In 2005, four Category 3 storms – Dennis, Katrina, Rita, and Wilma – left a trail of havoc and destruction through a large part of the United States. Hurricane Katrina’s strong winds and heavy waves devastated the Gulf Coast in late August. The storm and resulting flooding caused more than 1,300 deaths and an estimated $100 billion in damage, making it the most expensive natural disaster in U.S. history.

Nobody can predict for sure what any storm season will hold, but some experts say we are in the beginning stages of a hurricane supercycle, which usually lasts 15 to 20 years. Stockpiling positions in some of the key commodities that may be adversely affected can be a very profitable strategy. As certain industries brace for each new storm season, traders can hedge themselves by adding specific commodities to their portfolios on a limited basis, using options or even futures to some extent.

Don’t feel guilty betting on a rough hurricane season; after all, like any type of hedging, it’s insurance. When we purchase fire insurance on our houses, we don’t hope they’ll burn down, at least not usually. No, we take out insurance to protect our investment – that’s all we’re doing.

The vulnerable markets include everything from natural gas and sugar to orange juice and crude oil. Take sugar, for example. Sugar crops have sustained hard hits in Florida and elsewhere from recent years’ hurricanes. Sugar has the added benefit of being a key ingredient in the production of ethanol and is already in high demand, so there’s a double whammy here. Another market likely to be heavily impacted by a rough hurricane season is natural gas. Remember, natural gas is used for heating and cooling – again, a double-edged sword.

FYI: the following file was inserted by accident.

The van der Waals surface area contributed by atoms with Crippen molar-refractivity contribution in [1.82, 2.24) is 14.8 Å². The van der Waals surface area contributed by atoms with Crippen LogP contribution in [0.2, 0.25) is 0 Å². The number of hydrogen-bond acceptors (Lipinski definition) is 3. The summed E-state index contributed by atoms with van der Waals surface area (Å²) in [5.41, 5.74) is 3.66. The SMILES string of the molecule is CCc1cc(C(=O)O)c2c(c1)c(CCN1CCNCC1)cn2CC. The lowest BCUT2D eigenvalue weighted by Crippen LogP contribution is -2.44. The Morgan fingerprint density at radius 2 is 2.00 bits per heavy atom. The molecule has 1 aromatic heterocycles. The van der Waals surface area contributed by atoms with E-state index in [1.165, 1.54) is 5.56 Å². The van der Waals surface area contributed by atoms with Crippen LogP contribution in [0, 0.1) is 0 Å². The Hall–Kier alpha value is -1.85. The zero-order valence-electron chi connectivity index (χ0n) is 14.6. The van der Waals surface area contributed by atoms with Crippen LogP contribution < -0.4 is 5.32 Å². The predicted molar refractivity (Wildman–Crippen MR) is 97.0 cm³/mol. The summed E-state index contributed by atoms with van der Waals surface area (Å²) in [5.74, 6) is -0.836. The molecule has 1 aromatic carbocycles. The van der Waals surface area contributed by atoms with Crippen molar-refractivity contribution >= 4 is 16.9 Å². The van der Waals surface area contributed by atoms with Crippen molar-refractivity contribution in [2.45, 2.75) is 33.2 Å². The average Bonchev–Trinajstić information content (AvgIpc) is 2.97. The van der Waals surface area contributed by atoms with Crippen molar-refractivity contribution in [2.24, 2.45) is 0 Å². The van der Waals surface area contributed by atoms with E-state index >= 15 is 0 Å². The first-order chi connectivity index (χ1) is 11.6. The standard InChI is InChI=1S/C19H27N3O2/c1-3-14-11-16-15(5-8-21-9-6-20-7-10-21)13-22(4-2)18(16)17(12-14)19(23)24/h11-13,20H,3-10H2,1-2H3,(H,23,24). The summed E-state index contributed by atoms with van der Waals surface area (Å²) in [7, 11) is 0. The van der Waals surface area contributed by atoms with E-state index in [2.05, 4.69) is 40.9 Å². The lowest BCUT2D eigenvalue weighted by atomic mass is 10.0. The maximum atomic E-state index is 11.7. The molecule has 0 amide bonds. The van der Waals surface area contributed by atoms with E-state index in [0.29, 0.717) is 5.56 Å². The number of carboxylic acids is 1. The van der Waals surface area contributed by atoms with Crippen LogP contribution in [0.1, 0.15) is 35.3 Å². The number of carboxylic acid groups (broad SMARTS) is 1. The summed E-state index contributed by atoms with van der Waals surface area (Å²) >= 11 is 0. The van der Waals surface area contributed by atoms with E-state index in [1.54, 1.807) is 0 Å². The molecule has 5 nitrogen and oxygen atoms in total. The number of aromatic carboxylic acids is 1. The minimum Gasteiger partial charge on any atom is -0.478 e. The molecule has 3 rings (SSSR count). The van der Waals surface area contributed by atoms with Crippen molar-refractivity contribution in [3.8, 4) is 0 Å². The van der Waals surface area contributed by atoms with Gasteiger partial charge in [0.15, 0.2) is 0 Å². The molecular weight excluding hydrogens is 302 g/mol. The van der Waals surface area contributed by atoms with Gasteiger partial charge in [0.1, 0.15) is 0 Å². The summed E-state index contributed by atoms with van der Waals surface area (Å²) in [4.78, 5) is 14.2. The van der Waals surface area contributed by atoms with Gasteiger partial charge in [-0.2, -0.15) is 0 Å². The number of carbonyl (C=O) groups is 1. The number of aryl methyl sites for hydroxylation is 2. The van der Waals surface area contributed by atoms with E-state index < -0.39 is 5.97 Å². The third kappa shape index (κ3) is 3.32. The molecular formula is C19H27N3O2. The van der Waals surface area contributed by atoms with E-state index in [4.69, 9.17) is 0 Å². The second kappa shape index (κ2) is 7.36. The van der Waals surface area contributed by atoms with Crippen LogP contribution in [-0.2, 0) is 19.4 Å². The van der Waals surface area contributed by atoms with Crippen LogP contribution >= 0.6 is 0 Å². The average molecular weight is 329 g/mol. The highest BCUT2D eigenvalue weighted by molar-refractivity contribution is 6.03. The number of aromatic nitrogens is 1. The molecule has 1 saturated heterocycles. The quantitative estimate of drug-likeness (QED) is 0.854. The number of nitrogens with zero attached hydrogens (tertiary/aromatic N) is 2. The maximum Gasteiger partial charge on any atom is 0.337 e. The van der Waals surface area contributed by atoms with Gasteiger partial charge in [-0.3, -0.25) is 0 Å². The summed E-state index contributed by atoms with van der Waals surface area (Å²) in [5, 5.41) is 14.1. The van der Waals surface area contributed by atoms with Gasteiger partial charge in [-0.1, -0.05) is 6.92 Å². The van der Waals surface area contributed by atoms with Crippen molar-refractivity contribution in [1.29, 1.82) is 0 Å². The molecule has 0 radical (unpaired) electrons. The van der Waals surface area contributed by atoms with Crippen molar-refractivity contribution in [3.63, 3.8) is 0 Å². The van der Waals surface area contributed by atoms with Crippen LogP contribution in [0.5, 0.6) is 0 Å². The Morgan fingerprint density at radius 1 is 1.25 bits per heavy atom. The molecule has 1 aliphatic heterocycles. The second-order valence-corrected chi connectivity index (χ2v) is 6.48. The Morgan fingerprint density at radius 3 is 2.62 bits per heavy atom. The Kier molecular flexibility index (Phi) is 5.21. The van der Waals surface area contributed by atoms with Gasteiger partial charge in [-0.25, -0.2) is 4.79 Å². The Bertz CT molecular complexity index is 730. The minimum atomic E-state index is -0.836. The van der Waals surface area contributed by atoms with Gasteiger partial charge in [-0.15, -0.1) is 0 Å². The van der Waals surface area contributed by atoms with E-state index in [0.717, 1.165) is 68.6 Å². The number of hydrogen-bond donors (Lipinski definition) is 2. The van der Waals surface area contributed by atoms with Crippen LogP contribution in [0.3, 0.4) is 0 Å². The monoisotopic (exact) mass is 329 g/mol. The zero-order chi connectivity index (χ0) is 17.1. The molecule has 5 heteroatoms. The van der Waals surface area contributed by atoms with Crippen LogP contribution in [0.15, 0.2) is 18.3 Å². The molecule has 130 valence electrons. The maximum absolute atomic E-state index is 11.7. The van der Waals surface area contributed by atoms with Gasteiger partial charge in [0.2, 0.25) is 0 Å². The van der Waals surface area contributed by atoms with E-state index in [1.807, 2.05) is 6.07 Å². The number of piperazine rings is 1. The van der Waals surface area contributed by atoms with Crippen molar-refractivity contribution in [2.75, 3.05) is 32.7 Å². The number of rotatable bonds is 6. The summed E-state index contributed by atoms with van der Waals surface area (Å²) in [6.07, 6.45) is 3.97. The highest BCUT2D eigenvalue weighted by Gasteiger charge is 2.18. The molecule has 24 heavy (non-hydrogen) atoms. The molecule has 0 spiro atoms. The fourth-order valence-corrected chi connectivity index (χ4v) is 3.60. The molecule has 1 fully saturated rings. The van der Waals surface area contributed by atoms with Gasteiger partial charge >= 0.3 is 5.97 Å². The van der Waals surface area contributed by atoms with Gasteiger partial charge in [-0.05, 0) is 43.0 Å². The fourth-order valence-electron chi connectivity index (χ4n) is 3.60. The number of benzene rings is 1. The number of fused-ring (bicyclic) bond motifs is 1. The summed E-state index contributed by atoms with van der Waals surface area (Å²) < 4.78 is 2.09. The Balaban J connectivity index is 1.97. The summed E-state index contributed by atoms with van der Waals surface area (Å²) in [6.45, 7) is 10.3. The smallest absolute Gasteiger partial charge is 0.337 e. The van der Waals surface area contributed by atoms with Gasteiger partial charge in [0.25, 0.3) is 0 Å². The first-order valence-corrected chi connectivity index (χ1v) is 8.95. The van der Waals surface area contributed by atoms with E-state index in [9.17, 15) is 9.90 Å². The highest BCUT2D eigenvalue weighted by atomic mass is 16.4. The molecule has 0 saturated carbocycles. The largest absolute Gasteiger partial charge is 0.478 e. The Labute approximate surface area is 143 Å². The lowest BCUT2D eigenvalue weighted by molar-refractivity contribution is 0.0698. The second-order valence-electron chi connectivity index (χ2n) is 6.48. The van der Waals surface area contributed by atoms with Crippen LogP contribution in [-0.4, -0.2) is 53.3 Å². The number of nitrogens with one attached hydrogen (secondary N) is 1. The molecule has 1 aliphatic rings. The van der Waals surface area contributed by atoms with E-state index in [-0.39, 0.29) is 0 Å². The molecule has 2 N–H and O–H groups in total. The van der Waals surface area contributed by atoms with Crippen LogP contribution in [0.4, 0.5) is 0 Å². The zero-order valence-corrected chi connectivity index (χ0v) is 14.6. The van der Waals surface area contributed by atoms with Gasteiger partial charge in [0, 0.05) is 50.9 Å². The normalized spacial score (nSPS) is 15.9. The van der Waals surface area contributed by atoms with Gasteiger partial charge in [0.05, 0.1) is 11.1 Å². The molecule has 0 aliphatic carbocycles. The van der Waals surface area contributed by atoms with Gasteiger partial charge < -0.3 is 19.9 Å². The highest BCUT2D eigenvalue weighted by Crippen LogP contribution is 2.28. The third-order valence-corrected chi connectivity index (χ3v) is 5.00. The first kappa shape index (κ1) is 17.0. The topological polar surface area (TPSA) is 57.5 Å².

Another good risk/reward scenario heading into an active hurricane season would be adding some unleaded gasoline call options to your portfolio. Whoa! I know what you may be saying: “Oh, no! There he goes using all of that trader jargon – calls, puts, straddles, strangles, and so on.” No worries; in my book, and in my trading service, it’s all about speaking plain English. We will learn what calls are, and all the other trading terms, later.

All of these commodities and many more are almost certain to experience intense volatility heading into and during hurricane season. But keep in mind that volatility drives the commodity markets. The fear of what “may happen can be more of a factor than the actual storms, so it’s best not to be greedy. Use a hedge for what it’s for: protecting your overall portfolio from the losses other holdings in your portfolio and property may take as a result of the storms.

Another thing about hurricanes is that they do a lot of damage and leave a mess to clean up. In 2005, more than 113 oil platforms were destroyed and over 400 pipelines were damaged. Sometimes the best way to play resources is to buy equities related to the companies that harvest the resources as well as provide the drilling equipment and, eventually, the transportation of the finished goods. For example, while not a direct resource play, buying stocks related to transport of oil workers from oil platforms and terminals was a very good investment that year. Even heading into the 2006 hurricane season it proved fruitful. Smaller stocks in companies that transport workers to and from rigs and facilities – specifically, boat and helicopter companies – were a very good investment.